How is the assessment of Autism Spectrum Disorders carried out?

Autism Spectrum Disorders (ASD) could be detected at an early age and for this it is necessary that a specialized professional with extensive experience is in charge of carrying it out, since cases have been observed of children who do not receive diagnosis before reaching a certain age.

When carrying out the assessment for Autism Spectrum Disorders (ASD), it is usual to start with an interview with the parents and the child once this has been completed, and another can also be carried out together. Once the first interviews have been carried out, various tests will be carried out to make a more precise assessment (eg cognitive development tests, attentional development tests, standardized TSA tests such as the ADI-R or the ADOS-2, etc.).

In this article we will explain in more detail how everything usually develops the autism spectrum disorder assessment process by professionals.

Features of Autism Spectrum Disorders Assessment

It is important to emphasize that the assessment of autism spectrum disorders can be quite complex and it is for this reason that the professionals who are in charge of it beforehand must be extensively trained and trained for it, being common that it starts with expert help until you have enough experience to make a proper assessment.

The diagnostic process, as well as the pre-assessment for autism spectrum disorders, typically takes several hours, it may even be necessary to extend it over several sessions if necessary in cases where the detection generates doubts for the professionals; therefore, it would be necessary to perform more diagnostic tests and thus they could provide a more accurate assessment and diagnosis.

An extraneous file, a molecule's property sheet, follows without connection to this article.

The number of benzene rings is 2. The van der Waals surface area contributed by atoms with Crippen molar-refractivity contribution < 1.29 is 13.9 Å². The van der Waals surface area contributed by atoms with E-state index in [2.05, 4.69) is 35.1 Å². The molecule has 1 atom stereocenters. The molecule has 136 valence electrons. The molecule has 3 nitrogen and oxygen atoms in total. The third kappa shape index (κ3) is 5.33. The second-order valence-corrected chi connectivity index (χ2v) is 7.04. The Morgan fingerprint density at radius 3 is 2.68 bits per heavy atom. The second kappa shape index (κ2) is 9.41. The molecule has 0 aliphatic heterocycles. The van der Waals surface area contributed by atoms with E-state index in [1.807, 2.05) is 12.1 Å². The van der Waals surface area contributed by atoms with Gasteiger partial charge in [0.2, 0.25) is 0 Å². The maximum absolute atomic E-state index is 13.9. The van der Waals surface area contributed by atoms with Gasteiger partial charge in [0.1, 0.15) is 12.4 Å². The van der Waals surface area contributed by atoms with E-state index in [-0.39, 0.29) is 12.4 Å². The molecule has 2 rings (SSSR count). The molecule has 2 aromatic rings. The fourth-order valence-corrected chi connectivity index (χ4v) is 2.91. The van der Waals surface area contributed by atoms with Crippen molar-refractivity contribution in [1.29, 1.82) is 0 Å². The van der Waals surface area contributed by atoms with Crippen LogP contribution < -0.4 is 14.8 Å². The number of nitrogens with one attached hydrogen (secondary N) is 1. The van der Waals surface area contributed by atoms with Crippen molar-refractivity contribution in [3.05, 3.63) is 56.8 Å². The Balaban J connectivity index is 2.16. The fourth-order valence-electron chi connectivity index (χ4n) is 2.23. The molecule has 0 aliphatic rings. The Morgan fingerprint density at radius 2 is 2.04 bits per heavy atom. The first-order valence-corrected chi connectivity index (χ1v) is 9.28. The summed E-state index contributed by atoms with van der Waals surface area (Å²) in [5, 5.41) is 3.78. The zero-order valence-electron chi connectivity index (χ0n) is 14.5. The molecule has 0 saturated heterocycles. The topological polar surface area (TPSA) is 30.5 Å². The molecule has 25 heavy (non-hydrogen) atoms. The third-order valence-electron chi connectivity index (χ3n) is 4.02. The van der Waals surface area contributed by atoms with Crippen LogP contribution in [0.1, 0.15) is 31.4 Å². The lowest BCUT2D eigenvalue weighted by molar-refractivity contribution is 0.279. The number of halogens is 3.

The initial interview

Before carrying out the corresponding tests for the assessment of autism spectrum disorders, a first interview must be carried out. Therefore, it usually starts with an interview with the parents and another with the child separately.

The interview with the parents usually begins with questions related to why they came to seek professional help, as well as the analysis of any previous reports that another professional (for example, the psychologist) could have done before from the school the child attends and/or the testimony of a teacher).

Then an anamnesis would be taken by asking the parents about their child so that the professional who assesses can have a general idea about the possible problems that the child could have and how these interfere with his environment in different areas and for this we would like to ask them a series of questions about relevant aspects of the child’s life (for example, behavior at home and at school, relationships with other children of their age, hobbies, tastes, flexibility of routine or day-to-day difficulties, etc.).